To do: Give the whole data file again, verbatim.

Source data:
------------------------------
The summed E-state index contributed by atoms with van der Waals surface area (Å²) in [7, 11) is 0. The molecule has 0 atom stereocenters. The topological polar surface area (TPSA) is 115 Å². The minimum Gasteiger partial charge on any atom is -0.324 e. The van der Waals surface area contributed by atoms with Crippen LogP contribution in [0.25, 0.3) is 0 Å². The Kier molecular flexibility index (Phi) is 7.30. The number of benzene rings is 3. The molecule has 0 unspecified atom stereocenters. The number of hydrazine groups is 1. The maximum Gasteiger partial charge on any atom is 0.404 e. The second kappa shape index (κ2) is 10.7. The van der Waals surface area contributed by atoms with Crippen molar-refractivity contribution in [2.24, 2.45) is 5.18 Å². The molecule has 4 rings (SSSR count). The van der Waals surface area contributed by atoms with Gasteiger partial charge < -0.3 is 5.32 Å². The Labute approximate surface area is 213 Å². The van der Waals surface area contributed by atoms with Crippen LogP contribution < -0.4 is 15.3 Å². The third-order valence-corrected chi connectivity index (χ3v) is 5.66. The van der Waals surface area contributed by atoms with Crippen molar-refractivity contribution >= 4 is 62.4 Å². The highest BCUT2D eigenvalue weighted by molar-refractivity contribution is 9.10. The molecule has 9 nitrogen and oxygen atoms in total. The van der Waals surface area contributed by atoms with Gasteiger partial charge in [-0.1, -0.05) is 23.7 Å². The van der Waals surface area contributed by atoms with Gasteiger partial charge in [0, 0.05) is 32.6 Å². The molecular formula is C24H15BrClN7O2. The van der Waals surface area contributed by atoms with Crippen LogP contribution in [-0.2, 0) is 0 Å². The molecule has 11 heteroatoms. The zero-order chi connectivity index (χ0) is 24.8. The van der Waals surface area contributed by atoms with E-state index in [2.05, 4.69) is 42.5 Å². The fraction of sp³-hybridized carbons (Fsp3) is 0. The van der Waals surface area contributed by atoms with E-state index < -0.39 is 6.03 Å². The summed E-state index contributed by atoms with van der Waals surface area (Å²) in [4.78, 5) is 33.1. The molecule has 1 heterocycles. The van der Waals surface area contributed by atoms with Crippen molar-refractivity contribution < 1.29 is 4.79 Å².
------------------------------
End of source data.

The summed E-state index contributed by atoms with van der Waals surface area (Å²) in [7, 11) is 0. The molecule has 0 atom stereocenters. The topological polar surface area (TPSA) is 115 Å². The minimum Gasteiger partial charge on any atom is -0.324 e. The van der Waals surface area contributed by atoms with Crippen LogP contribution in [0.25, 0.3) is 0 Å². The Kier molecular flexibility index (Phi) is 7.30. The number of benzene rings is 3. The molecule has 0 unspecified atom stereocenters. The number of hydrazine groups is 1. The maximum Gasteiger partial charge on any atom is 0.404 e. The second kappa shape index (κ2) is 10.7. The van der Waals surface area contributed by atoms with Crippen molar-refractivity contribution in [2.24, 2.45) is 5.18 Å². The molecule has 4 rings (SSSR count). The van der Waals surface area contributed by atoms with Gasteiger partial charge < -0.3 is 5.32 Å². The Labute approximate surface area is 213 Å². The van der Waals surface area contributed by atoms with Crippen LogP contribution < -0.4 is 15.3 Å². The third-order valence-corrected chi connectivity index (χ3v) is 5.66. The van der Waals surface area contributed by atoms with Crippen molar-refractivity contribution >= 4 is 62.4 Å². The highest BCUT2D eigenvalue weighted by molar-refractivity contribution is 9.10. The molecule has 9 nitrogen and oxygen atoms in total. The van der Waals surface area contributed by atoms with Gasteiger partial charge in [-0.1, -0.05) is 23.7 Å². The van der Waals surface area contributed by atoms with Gasteiger partial charge in [0, 0.05) is 32.6 Å². The molecular formula is C24H15BrClN7O2. The van der Waals surface area contributed by atoms with Crippen LogP contribution in [-0.2, 0) is 0 Å². The molecule has 11 heteroatoms. The zero-order chi connectivity index (χ0) is 24.8. The van der Waals surface area contributed by atoms with E-state index in [2.05, 4.69) is 42.5 Å². The fraction of sp³-hybridized carbons (Fsp3) is 0. The van der Waals surface area contributed by atoms with E-state index < -0.39 is 6.03 Å². The summed E-state index contributed by atoms with van der Waals surface area (Å²) in [4.78, 5) is 33.1. The molecule has 1 heterocycles. The van der Waals surface area contributed by atoms with Crippen molar-refractivity contribution < 1.29 is 4.79 Å².